“If you wanna win, it’s gonna hurt.” NBA Coach Jason Kidd to his Jazz team during a tough, must-win playoff game.
“Wherever you go, go with all your heart.” Confucius
At 21, I was one of the co-founders of the basketball brand AND 1. I am now close to 46.
I meet with, and am energized and inspired by, entrepreneurs nearly daily. The number of smart, small teams of dedicated, hardworking people pursuing a dream amazes me. I have learned from all of them – their successes, and as often, their failures.
So many of them are very, very smart – often more technical or intelligent than we were. But interacting with them is equally likely to inspire and frustrate me. And so I want to write a little bit about why AND 1 worked, to the degree we did – and what I’ve learned from 25 years as an entrepreneur or advisor and observer to them.
To quote a popular saying to first year Medical Students at Harvard, at least ½ of what I tell you will be false by the time you graduate (or finish this paper) – I just don’t know which half. (Although in my case, it may only be 1/3rd that is true).
To begin with, let’s start off with some definitions.
First off, what is entrepreneurship? Traditional academics tell us that:
“Entrepreneurship is the process of creating something new with value by devoting the necessary time and effort, assuming the accompanying financial, psychic, and social risks, and receiving the resulting rewards of monetary and personal satisfaction and independence.” (Source 12).
But, I prefer Steve Blank’s new definition for what a start-up is:
“A start-up is a temporary organization in search of a scalable, repeatable, profitable business model.”
In this view, start-ups are a set of continues experiments looking to find and grow a scalable business model. They are fundamentally different from ‘big companies’ as they exist to execute a repeatable process of testing and iteration until you find a product that the market loves and that large numbers of consumers want – and a repeatable way to find and ‘land’ those customers and get them to buy your product – and a team and organizational structure to manage these processes at scale.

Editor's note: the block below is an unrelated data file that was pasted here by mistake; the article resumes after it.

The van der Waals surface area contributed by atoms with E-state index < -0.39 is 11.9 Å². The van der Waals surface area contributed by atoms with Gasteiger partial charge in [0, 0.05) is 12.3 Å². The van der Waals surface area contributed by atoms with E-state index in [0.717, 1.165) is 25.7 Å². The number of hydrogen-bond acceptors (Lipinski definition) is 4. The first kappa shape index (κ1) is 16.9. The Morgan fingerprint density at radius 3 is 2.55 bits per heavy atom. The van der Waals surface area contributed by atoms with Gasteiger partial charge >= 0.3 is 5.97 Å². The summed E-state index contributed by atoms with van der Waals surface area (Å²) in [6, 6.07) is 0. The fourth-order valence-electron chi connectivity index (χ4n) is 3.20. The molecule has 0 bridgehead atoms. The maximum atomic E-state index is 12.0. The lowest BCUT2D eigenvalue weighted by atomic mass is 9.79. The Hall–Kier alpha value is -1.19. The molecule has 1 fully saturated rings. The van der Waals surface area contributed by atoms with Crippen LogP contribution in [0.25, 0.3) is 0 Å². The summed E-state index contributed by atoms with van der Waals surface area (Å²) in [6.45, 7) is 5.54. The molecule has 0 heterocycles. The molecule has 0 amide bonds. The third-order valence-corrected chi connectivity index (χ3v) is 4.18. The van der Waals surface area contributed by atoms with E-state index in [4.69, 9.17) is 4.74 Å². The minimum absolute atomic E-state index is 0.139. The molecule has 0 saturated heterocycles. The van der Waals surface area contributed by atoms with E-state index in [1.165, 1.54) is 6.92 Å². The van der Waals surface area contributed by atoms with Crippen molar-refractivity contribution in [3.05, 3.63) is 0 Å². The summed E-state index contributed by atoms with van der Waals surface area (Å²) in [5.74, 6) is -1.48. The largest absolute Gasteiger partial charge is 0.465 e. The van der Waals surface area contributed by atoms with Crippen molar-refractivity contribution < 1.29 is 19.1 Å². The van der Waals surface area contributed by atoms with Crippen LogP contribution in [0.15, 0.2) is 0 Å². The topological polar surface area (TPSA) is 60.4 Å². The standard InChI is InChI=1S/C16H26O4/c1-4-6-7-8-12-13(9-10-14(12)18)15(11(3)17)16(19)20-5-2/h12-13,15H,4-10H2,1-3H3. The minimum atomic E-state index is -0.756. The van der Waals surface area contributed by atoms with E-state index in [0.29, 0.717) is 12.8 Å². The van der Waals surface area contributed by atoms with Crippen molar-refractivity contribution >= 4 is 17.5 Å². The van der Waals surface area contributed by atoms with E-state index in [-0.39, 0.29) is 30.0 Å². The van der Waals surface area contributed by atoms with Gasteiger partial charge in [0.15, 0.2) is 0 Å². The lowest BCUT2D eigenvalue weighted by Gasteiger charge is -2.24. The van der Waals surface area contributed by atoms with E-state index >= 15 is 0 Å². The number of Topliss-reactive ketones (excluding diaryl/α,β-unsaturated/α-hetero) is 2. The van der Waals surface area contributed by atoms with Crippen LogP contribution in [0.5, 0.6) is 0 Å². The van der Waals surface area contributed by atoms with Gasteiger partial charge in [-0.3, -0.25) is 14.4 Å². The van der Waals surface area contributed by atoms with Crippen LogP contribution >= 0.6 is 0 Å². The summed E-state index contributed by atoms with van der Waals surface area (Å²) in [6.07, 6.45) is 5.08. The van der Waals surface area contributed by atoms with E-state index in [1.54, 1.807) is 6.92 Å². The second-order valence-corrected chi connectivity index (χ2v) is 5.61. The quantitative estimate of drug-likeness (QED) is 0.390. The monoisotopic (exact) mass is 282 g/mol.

Technology is the sector that gets the most press and interest around these issues because of its sheer ability to scale, but consumer products and fashion – particularly ‘disposable’ fashion is another sector where such rapid experimentation and innovation is possible – and where new companies are continually born.
For the past several decades, many countries and their leaders have been looking to entrepreneurs as the critical risk-takers, job creators and process, service and goods innovators who drive economic growth and innovation.
Business schools have responded with courses.
And so I want to share AND 1’s story in the hopes that it can help other start-up founders.
And in my view, “winning” in entrepreneurship is nearly always a story of wanting it so badly that it hurts. Sometimes a lot.
In less than ten years, entrepreneurship both made me a multi-millionaire and put me in the hospital, and seriously jeopardized my health.
It gave me some of my greatest career ‘highs’ and some of my life’s lowest lows.
And I was not alone. This isn’t just my story. AND 1 was a team of hundreds of people who came together around a very specific vision and in a very specific time period, to build something special – even if it wasn’t world changing in the global sense, it was for many of the people who participated.
For a brief period of time, for people who were into basketball, we helped launched a global movement. This is our story. So, what did I learn from all this?
Resilience. We had it. And a whole bunch more. Here’s some musings.